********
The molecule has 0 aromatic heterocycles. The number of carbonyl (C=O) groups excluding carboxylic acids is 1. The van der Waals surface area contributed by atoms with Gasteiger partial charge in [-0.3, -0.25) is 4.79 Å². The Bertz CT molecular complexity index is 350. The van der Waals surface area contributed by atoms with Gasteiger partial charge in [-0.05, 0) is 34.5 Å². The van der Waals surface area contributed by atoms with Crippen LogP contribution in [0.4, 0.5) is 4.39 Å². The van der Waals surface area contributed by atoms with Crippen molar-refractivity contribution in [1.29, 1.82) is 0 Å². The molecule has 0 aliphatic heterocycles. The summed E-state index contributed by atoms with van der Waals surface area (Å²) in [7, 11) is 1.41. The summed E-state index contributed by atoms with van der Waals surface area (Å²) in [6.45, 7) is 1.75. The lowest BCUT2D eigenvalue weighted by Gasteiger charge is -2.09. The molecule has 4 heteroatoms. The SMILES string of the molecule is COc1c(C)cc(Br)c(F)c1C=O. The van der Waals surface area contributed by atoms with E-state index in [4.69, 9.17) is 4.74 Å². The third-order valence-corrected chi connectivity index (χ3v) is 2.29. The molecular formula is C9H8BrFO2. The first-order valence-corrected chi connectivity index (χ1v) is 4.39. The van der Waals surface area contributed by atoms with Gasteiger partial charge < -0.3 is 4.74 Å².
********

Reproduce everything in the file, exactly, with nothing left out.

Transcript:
The molecule has 0 aromatic heterocycles. The number of carbonyl (C=O) groups excluding carboxylic acids is 1. The van der Waals surface area contributed by atoms with Gasteiger partial charge in [-0.3, -0.25) is 4.79 Å². The Bertz CT molecular complexity index is 350. The van der Waals surface area contributed by atoms with Gasteiger partial charge in [-0.05, 0) is 34.5 Å². The van der Waals surface area contributed by atoms with Crippen LogP contribution in [0.4, 0.5) is 4.39 Å². The van der Waals surface area contributed by atoms with Crippen molar-refractivity contribution in [1.29, 1.82) is 0 Å². The molecule has 0 aliphatic heterocycles. The summed E-state index contributed by atoms with van der Waals surface area (Å²) in [7, 11) is 1.41. The summed E-state index contributed by atoms with van der Waals surface area (Å²) in [6.45, 7) is 1.75. The lowest BCUT2D eigenvalue weighted by Gasteiger charge is -2.09. The molecule has 4 heteroatoms. The SMILES string of the molecule is COc1c(C)cc(Br)c(F)c1C=O. The van der Waals surface area contributed by atoms with E-state index in [4.69, 9.17) is 4.74 Å². The third-order valence-corrected chi connectivity index (χ3v) is 2.29. The molecular formula is C9H8BrFO2. The first-order valence-corrected chi connectivity index (χ1v) is 4.39. The van der Waals surface area contributed by atoms with Gasteiger partial charge < -0.3 is 4.74 Å².